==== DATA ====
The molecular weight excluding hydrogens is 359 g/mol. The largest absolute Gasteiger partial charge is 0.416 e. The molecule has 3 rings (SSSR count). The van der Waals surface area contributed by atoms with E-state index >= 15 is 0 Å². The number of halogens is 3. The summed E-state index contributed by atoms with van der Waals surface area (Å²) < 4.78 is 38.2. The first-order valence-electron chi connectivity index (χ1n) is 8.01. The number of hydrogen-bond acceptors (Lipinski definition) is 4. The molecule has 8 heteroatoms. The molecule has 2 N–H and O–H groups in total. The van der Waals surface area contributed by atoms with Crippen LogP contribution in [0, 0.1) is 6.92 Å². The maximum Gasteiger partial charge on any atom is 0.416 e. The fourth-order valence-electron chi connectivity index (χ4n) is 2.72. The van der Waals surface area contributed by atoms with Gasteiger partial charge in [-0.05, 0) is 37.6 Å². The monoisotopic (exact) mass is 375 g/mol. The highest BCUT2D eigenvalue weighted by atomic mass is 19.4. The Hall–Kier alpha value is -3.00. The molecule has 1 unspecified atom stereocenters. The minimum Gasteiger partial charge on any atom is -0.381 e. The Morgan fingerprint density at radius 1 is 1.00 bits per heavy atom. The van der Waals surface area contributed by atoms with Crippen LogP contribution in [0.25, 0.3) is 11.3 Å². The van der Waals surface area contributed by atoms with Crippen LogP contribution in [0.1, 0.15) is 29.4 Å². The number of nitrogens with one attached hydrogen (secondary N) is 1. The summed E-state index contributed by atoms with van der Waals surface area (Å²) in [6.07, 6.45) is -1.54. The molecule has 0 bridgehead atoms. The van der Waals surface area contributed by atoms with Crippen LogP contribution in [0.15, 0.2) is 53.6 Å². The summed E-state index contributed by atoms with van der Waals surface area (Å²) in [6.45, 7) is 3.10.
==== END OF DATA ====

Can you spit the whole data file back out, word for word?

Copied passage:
The molecular weight excluding hydrogens is 359 g/mol. The largest absolute Gasteiger partial charge is 0.416 e. The molecule has 3 rings (SSSR count). The van der Waals surface area contributed by atoms with E-state index >= 15 is 0 Å². The number of halogens is 3. The summed E-state index contributed by atoms with van der Waals surface area (Å²) < 4.78 is 38.2. The first-order valence-electron chi connectivity index (χ1n) is 8.01. The number of hydrogen-bond acceptors (Lipinski definition) is 4. The molecule has 8 heteroatoms. The molecule has 2 N–H and O–H groups in total. The van der Waals surface area contributed by atoms with Crippen LogP contribution in [0, 0.1) is 6.92 Å². The maximum Gasteiger partial charge on any atom is 0.416 e. The fourth-order valence-electron chi connectivity index (χ4n) is 2.72. The van der Waals surface area contributed by atoms with Gasteiger partial charge in [-0.05, 0) is 37.6 Å². The monoisotopic (exact) mass is 375 g/mol. The highest BCUT2D eigenvalue weighted by atomic mass is 19.4. The Hall–Kier alpha value is -3.00. The molecule has 1 unspecified atom stereocenters. The minimum Gasteiger partial charge on any atom is -0.381 e. The Morgan fingerprint density at radius 1 is 1.00 bits per heavy atom. The van der Waals surface area contributed by atoms with Crippen LogP contribution in [0.25, 0.3) is 11.3 Å². The van der Waals surface area contributed by atoms with Crippen LogP contribution in [0.1, 0.15) is 29.4 Å². The number of nitrogens with one attached hydrogen (secondary N) is 1. The summed E-state index contributed by atoms with van der Waals surface area (Å²) in [6.07, 6.45) is -1.54. The molecule has 0 bridgehead atoms. The van der Waals surface area contributed by atoms with Crippen LogP contribution in [0.15, 0.2) is 53.6 Å². The summed E-state index contributed by atoms with van der Waals surface area (Å²) in [6.45, 7) is 3.10.